by Federico A, Pallante P, Bianco M, Ferraro A, Esposito F, Monti M, Cozzolino M, Keller S, Fedele M, Leone V, Troncone G, Chiariotti L, Pucci P, Fusco A
    DOI: 10.1158/0008-5472.CAN-09-1542

    Chromobox protein homologue 7 (CBX7) is a chromobox family protein encoding a novel polycomb protein, the expression of which shows a progressive reduction, well related with the malignant grade of the thyroid neoplasias. Indeed, CBX7 protein levels decreased in an increasing percentage of cases going from benign adenomas to papillary, follicular, and anaplastic thyroid carcinomas. To elucidate the function of CBX7 in carcinogenesis, we searched for CBX7 interacting proteins by a proteomic analysis. By this approach, we identified several proteins. Among these proteins, we selected histone deacetylase 2 (HDAC2), which is well known to play a key role in neoplastic cell transformation and down-regulation of E-cadherin expression, the loss of which is a critical event in the epithelial-to-mesenchymal transition. We confirmed by coimmunoprecipitation that CBX7 physically interacts with the HDAC2 protein and is able to inhibit its activity. Then, we showed that both these proteins bind the E-cadherin promoter and that CBX7 up-regulates E-cadherin expression. Consistent with these data, we found a positive statistical correlation between CBX7 and E-cadherin expression in human thyroid carcinomas. Finally, we showed that the expression of CBX7 increases the acetylation status of the histones H3 and H4 on the E-cadherin promoter. Therefore, the ability of CBX7 to positively regulate E-cadherin expression by interacting with HDAC2 and inhibiting its activity on the E-cadherin promoter would account for the correlation between the loss of CBX7 expression and a highly malignant phenotype.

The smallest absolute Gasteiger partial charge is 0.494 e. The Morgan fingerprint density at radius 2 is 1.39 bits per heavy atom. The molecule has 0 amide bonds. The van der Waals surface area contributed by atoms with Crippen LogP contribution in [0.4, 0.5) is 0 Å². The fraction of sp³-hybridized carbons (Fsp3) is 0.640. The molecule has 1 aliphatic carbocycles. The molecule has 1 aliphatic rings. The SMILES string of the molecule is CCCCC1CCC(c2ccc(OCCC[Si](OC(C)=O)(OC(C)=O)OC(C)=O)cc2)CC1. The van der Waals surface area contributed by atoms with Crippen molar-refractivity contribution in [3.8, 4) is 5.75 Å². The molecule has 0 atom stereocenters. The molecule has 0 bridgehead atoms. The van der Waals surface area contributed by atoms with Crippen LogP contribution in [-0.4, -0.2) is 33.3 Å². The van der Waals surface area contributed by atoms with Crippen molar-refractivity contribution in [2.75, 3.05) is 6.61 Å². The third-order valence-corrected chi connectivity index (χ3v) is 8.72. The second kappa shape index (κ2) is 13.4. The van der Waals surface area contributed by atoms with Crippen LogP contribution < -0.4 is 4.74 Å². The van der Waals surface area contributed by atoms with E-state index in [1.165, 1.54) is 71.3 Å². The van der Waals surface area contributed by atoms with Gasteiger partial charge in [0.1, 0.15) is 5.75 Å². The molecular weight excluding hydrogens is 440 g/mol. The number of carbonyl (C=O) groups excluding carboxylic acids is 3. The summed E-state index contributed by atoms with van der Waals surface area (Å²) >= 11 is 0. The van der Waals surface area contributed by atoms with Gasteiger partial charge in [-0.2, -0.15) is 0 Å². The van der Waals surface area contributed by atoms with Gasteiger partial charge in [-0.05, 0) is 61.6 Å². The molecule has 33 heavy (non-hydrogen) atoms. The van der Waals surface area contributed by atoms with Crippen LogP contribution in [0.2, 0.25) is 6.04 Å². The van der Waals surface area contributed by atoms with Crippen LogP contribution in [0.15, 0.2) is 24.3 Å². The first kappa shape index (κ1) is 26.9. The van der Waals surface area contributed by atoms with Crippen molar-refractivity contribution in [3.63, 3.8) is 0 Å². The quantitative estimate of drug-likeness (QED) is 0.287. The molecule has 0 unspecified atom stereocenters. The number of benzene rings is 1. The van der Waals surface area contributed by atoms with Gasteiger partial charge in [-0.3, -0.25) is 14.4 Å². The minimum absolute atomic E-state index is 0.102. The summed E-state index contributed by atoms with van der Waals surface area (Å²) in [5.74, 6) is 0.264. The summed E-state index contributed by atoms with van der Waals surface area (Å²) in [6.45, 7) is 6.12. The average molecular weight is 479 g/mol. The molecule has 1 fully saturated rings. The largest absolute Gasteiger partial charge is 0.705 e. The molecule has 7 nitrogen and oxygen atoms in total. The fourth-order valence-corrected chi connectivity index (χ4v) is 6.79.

• Puzzle of protein complexes in vivo: a present and future challenge for functional proteomics.

    Publication Date: 01/04/2009 on Expert review of proteomics
    by Monti M, Cozzolino M, Cozzolino F, Vitiello G, Tedesco R, Flagiello A, Pucci P
    DOI: 10.1586/epr.09.7